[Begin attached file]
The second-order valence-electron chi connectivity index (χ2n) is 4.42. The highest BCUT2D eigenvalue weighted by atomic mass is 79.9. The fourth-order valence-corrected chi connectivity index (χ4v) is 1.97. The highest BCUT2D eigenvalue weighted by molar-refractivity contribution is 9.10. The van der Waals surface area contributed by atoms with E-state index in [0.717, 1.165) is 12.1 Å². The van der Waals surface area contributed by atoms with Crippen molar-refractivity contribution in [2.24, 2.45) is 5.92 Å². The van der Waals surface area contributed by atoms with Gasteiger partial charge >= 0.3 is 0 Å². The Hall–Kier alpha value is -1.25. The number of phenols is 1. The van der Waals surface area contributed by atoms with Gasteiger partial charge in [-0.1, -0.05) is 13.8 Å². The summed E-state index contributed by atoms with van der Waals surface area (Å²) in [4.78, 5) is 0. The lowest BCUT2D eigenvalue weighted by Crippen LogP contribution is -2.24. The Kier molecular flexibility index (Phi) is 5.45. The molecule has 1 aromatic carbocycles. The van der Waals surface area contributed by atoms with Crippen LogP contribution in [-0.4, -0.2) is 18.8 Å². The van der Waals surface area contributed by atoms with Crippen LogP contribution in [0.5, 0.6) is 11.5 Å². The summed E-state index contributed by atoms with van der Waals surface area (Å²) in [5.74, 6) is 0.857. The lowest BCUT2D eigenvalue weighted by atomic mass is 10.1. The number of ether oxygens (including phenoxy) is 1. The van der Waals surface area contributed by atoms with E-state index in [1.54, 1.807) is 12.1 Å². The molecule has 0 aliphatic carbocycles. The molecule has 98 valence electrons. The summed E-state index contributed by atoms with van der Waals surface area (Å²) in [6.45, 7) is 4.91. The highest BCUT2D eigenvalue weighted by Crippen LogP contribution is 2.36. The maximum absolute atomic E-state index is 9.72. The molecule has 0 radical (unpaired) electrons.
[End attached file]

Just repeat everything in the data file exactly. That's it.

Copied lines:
The second-order valence-electron chi connectivity index (χ2n) is 4.42. The highest BCUT2D eigenvalue weighted by atomic mass is 79.9. The fourth-order valence-corrected chi connectivity index (χ4v) is 1.97. The highest BCUT2D eigenvalue weighted by molar-refractivity contribution is 9.10. The van der Waals surface area contributed by atoms with E-state index in [0.717, 1.165) is 12.1 Å². The van der Waals surface area contributed by atoms with Crippen molar-refractivity contribution in [2.24, 2.45) is 5.92 Å². The van der Waals surface area contributed by atoms with Gasteiger partial charge >= 0.3 is 0 Å². The Hall–Kier alpha value is -1.25. The number of phenols is 1. The van der Waals surface area contributed by atoms with Gasteiger partial charge in [-0.1, -0.05) is 13.8 Å². The summed E-state index contributed by atoms with van der Waals surface area (Å²) in [4.78, 5) is 0. The lowest BCUT2D eigenvalue weighted by Crippen LogP contribution is -2.24. The Kier molecular flexibility index (Phi) is 5.45. The molecule has 1 aromatic carbocycles. The van der Waals surface area contributed by atoms with Crippen LogP contribution in [-0.4, -0.2) is 18.8 Å². The van der Waals surface area contributed by atoms with Crippen LogP contribution in [0.5, 0.6) is 11.5 Å². The summed E-state index contributed by atoms with van der Waals surface area (Å²) in [5.74, 6) is 0.857. The lowest BCUT2D eigenvalue weighted by atomic mass is 10.1. The number of ether oxygens (including phenoxy) is 1. The van der Waals surface area contributed by atoms with E-state index in [1.54, 1.807) is 12.1 Å². The molecule has 0 aliphatic carbocycles. The molecule has 98 valence electrons. The summed E-state index contributed by atoms with van der Waals surface area (Å²) in [6.45, 7) is 4.91. The highest BCUT2D eigenvalue weighted by Crippen LogP contribution is 2.36. The maximum absolute atomic E-state index is 9.72. The molecule has 0 radical (unpaired) electrons.